B: Well. The area was nice. Lot’s of nature. Forests. Hills. Lakes. Perfect place to ride your mountain bike or sail a little. (memory starts working)
A: And how did you feel doing this?
B: Ohhh (and memory starts working even better) That was amazing. The perfect combination of chill with adrenaline when you do some mountain biking in such a spectacular area.
A: So, you do mountain biking. Why? What’s so important about it for you?
B: Freedom. Physical, emotional, mental.
A: That’s nice. I have never experienced it with mountain biking. But I know the perfect combination of chill with adrenaline. It is when I dance. I love Latino. You have steps and figures, but you improvise with them according to changing music. Whenever I do this, I feel the perfect combination of chill with adrenaline. And dancing – it gives me freedom. Physical, emotional and mental.
Let’s unfold the example.
Picture 2. Visual representation of a sample talk with methods: “common emotions” and “common values.”
Person A – is a dancer and more party-oriented.
Person B – as a hobby do mountain biking in nature.
Person A – lead the conversation. Has a goal to create a rapport with person B on emotional and values levels.
To ask elicitating questions – the ones which extract emotions and values – we need a topic. In this case, the last holidays of person B.
Question about emotions: And how did you feel doing this?
Example of alternative questions: How does it make you feel? What do you feel?
Question about values: What is so vital for you in it?
Example of alternative questions: What do you love about it? What do you value most in it?
Remember. A question creates a frame for an answer. Change the question, and you will change the answer. Change these questions too much, and you will not hear about emotions or values – but something else.
Sometimes your interlocutor will be talkative. You will not have to ask about your last holiday or hobby. You will not have to ask about emotions or values. The person will, on its own, talk about this. Listen to them carefully, and then say something about yourself with their feelings and values.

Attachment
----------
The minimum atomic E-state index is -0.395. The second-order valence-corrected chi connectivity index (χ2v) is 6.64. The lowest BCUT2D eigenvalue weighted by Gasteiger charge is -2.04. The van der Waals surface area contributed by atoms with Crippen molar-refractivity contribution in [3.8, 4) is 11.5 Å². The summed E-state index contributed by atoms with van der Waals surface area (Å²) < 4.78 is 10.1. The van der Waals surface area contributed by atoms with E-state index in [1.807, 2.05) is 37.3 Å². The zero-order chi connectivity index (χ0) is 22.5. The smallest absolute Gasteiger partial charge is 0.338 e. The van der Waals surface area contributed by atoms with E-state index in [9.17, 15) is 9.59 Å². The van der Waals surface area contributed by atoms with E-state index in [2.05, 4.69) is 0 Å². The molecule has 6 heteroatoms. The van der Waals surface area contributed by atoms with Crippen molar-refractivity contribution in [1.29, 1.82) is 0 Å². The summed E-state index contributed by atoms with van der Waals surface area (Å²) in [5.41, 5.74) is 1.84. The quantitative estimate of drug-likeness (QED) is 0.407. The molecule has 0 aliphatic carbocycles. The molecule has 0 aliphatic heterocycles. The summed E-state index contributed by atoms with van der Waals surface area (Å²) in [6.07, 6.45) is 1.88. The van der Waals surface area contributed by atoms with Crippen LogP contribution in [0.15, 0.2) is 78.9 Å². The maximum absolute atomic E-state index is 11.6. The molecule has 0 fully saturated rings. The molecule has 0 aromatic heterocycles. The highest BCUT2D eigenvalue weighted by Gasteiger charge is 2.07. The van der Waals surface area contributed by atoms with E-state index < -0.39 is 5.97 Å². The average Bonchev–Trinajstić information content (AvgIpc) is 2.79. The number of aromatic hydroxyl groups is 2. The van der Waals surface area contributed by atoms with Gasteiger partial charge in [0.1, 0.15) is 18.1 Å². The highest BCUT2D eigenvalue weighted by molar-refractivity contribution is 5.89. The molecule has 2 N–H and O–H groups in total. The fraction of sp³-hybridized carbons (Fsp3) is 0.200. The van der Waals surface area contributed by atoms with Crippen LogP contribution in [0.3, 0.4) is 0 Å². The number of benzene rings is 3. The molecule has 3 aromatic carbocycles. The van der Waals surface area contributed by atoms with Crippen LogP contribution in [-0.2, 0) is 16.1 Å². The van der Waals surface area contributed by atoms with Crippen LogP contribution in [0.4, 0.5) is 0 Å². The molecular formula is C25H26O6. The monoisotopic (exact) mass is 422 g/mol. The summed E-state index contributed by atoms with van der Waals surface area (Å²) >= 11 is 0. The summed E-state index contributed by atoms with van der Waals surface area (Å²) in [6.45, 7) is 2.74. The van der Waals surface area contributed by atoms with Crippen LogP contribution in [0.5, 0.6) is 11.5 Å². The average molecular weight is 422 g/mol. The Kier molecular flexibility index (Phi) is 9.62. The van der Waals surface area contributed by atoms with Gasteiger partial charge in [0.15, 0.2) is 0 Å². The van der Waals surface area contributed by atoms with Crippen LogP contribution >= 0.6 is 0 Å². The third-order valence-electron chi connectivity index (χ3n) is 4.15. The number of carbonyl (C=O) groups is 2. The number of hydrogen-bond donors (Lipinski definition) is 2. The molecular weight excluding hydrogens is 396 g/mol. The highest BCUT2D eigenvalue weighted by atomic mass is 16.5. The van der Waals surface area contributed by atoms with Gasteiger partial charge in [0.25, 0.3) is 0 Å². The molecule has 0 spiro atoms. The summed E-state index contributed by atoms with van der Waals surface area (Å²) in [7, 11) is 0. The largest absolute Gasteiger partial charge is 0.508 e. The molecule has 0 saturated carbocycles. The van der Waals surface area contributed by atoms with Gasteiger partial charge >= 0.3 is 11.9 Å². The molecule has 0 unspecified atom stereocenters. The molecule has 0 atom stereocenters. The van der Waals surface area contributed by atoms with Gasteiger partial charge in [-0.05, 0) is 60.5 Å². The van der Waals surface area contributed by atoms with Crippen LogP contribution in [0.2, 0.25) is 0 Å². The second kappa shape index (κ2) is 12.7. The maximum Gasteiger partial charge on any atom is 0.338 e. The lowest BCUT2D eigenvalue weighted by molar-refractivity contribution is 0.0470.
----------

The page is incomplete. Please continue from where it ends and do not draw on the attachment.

The methods “common emotions” and “common values” are not really about questions, but more about telling about your life experiences the way, including your interlocutor’s emotions and values.
The clue of this method is the last paragraph of an example. Questions are there to help you.
Connecting with another person through communication can be done in different ways. I have explained two of five different methods described in my book “DSR®: Mastering Communication”.
I find them the most important ones. When you master to communicate with other people that you are on emotional and values level similar to them, you will connect easily with them even with differences on a surface level. You will win their hearts and minds.
I hope my explanation with an example is sufficient for you to understand how to connect with another person through communication. Sadly to master it, one has to practice. So don’t procrastinate and start today. Write a few messages. To the people whom you know. Or whom you just learned. Practice as much as possible – with time you will get better at connecting to other people.
If you have any questions or problems with these methods (and not only these methods), write to me or leave a comment.
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Thank you for your time and enjoy improvements in your communication — the way you want.